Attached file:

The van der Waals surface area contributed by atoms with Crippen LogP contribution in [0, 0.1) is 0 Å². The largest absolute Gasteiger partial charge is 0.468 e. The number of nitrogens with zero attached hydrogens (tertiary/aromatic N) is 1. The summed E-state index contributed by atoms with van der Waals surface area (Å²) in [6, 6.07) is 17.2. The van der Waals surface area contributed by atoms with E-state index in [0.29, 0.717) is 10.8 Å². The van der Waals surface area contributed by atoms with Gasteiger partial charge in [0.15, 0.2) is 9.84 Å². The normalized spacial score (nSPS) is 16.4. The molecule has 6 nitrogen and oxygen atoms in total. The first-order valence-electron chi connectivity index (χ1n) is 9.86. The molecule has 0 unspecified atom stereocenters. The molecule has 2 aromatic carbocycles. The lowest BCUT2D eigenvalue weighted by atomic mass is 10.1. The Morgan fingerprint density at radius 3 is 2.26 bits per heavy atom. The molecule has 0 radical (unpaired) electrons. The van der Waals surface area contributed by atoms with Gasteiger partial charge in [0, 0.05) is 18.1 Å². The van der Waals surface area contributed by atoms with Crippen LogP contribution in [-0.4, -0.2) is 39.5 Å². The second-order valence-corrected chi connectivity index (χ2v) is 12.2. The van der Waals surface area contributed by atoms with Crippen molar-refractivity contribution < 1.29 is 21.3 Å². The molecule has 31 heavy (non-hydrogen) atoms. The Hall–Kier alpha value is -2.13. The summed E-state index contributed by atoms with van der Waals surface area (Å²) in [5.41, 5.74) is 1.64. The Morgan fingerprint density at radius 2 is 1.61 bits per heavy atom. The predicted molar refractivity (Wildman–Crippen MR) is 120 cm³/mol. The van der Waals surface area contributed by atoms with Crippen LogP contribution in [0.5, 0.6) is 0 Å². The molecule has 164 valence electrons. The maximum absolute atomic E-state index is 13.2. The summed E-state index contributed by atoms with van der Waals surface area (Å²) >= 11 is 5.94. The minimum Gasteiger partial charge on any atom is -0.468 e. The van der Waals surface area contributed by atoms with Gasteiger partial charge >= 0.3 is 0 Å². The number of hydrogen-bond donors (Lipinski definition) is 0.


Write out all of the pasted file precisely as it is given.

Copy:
The van der Waals surface area contributed by atoms with Crippen LogP contribution in [0, 0.1) is 0 Å². The largest absolute Gasteiger partial charge is 0.468 e. The number of nitrogens with zero attached hydrogens (tertiary/aromatic N) is 1. The summed E-state index contributed by atoms with van der Waals surface area (Å²) in [6, 6.07) is 17.2. The van der Waals surface area contributed by atoms with E-state index in [0.29, 0.717) is 10.8 Å². The van der Waals surface area contributed by atoms with Gasteiger partial charge in [0.15, 0.2) is 9.84 Å². The normalized spacial score (nSPS) is 16.4. The molecule has 6 nitrogen and oxygen atoms in total. The first-order valence-electron chi connectivity index (χ1n) is 9.86. The molecule has 0 unspecified atom stereocenters. The molecule has 2 aromatic carbocycles. The lowest BCUT2D eigenvalue weighted by atomic mass is 10.1. The Morgan fingerprint density at radius 3 is 2.26 bits per heavy atom. The molecule has 0 radical (unpaired) electrons. The van der Waals surface area contributed by atoms with Gasteiger partial charge in [0, 0.05) is 18.1 Å². The van der Waals surface area contributed by atoms with Crippen LogP contribution in [-0.4, -0.2) is 39.5 Å². The second-order valence-corrected chi connectivity index (χ2v) is 12.2. The van der Waals surface area contributed by atoms with Crippen molar-refractivity contribution < 1.29 is 21.3 Å². The molecule has 31 heavy (non-hydrogen) atoms. The Hall–Kier alpha value is -2.13. The summed E-state index contributed by atoms with van der Waals surface area (Å²) in [5.41, 5.74) is 1.64. The Morgan fingerprint density at radius 2 is 1.61 bits per heavy atom. The predicted molar refractivity (Wildman–Crippen MR) is 120 cm³/mol. The van der Waals surface area contributed by atoms with Crippen LogP contribution in [0.5, 0.6) is 0 Å². The molecule has 164 valence electrons. The maximum absolute atomic E-state index is 13.2. The summed E-state index contributed by atoms with van der Waals surface area (Å²) >= 11 is 5.94. The minimum Gasteiger partial charge on any atom is -0.468 e. The van der Waals surface area contributed by atoms with Gasteiger partial charge >= 0.3 is 0 Å². The number of hydrogen-bond donors (Lipinski definition) is 0.